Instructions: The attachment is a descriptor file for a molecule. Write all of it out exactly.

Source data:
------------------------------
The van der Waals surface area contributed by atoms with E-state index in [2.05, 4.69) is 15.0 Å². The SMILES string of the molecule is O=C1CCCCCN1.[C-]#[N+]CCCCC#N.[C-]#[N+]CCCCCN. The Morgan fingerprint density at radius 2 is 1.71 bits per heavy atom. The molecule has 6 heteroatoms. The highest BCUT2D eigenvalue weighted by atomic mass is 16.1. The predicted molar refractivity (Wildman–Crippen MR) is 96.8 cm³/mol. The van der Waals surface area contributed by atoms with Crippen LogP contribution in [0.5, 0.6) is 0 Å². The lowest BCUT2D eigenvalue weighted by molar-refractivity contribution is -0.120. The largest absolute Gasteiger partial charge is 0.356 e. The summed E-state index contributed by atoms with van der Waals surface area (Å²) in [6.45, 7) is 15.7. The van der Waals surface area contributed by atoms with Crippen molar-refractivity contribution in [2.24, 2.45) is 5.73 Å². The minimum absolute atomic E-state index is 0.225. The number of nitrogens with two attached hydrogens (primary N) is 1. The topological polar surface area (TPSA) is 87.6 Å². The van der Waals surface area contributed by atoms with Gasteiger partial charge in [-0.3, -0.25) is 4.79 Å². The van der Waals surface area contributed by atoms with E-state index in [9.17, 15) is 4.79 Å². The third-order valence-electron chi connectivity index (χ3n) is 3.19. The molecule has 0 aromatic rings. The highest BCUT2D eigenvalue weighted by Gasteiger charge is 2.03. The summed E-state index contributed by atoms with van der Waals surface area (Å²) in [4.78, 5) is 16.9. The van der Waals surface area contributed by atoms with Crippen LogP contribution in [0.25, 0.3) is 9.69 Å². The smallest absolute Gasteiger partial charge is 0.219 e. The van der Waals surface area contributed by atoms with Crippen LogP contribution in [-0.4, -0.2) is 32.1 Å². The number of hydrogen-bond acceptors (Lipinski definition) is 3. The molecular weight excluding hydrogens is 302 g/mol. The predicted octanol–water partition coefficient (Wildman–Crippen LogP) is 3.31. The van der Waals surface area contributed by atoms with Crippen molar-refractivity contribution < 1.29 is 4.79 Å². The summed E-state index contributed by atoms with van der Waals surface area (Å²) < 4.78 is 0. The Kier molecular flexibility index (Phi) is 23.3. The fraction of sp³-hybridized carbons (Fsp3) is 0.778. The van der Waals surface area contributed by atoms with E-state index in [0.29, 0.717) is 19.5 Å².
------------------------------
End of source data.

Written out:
The van der Waals surface area contributed by atoms with E-state index in [2.05, 4.69) is 15.0 Å². The SMILES string of the molecule is O=C1CCCCCN1.[C-]#[N+]CCCCC#N.[C-]#[N+]CCCCCN. The Morgan fingerprint density at radius 2 is 1.71 bits per heavy atom. The molecule has 6 heteroatoms. The highest BCUT2D eigenvalue weighted by atomic mass is 16.1. The predicted molar refractivity (Wildman–Crippen MR) is 96.8 cm³/mol. The van der Waals surface area contributed by atoms with Crippen LogP contribution in [0.5, 0.6) is 0 Å². The lowest BCUT2D eigenvalue weighted by molar-refractivity contribution is -0.120. The largest absolute Gasteiger partial charge is 0.356 e. The summed E-state index contributed by atoms with van der Waals surface area (Å²) in [6.45, 7) is 15.7. The van der Waals surface area contributed by atoms with Crippen molar-refractivity contribution in [2.24, 2.45) is 5.73 Å². The minimum absolute atomic E-state index is 0.225. The number of nitrogens with two attached hydrogens (primary N) is 1. The topological polar surface area (TPSA) is 87.6 Å². The van der Waals surface area contributed by atoms with Gasteiger partial charge in [-0.3, -0.25) is 4.79 Å². The van der Waals surface area contributed by atoms with E-state index in [9.17, 15) is 4.79 Å². The third-order valence-electron chi connectivity index (χ3n) is 3.19. The molecule has 0 aromatic rings. The highest BCUT2D eigenvalue weighted by Gasteiger charge is 2.03. The summed E-state index contributed by atoms with van der Waals surface area (Å²) in [4.78, 5) is 16.9. The van der Waals surface area contributed by atoms with Crippen LogP contribution in [0.25, 0.3) is 9.69 Å². The smallest absolute Gasteiger partial charge is 0.219 e. The van der Waals surface area contributed by atoms with Crippen LogP contribution in [-0.4, -0.2) is 32.1 Å². The number of hydrogen-bond acceptors (Lipinski definition) is 3. The molecular weight excluding hydrogens is 302 g/mol. The predicted octanol–water partition coefficient (Wildman–Crippen LogP) is 3.31. The van der Waals surface area contributed by atoms with Crippen molar-refractivity contribution < 1.29 is 4.79 Å². The summed E-state index contributed by atoms with van der Waals surface area (Å²) < 4.78 is 0. The Kier molecular flexibility index (Phi) is 23.3. The fraction of sp³-hybridized carbons (Fsp3) is 0.778. The van der Waals surface area contributed by atoms with E-state index in [0.29, 0.717) is 19.5 Å².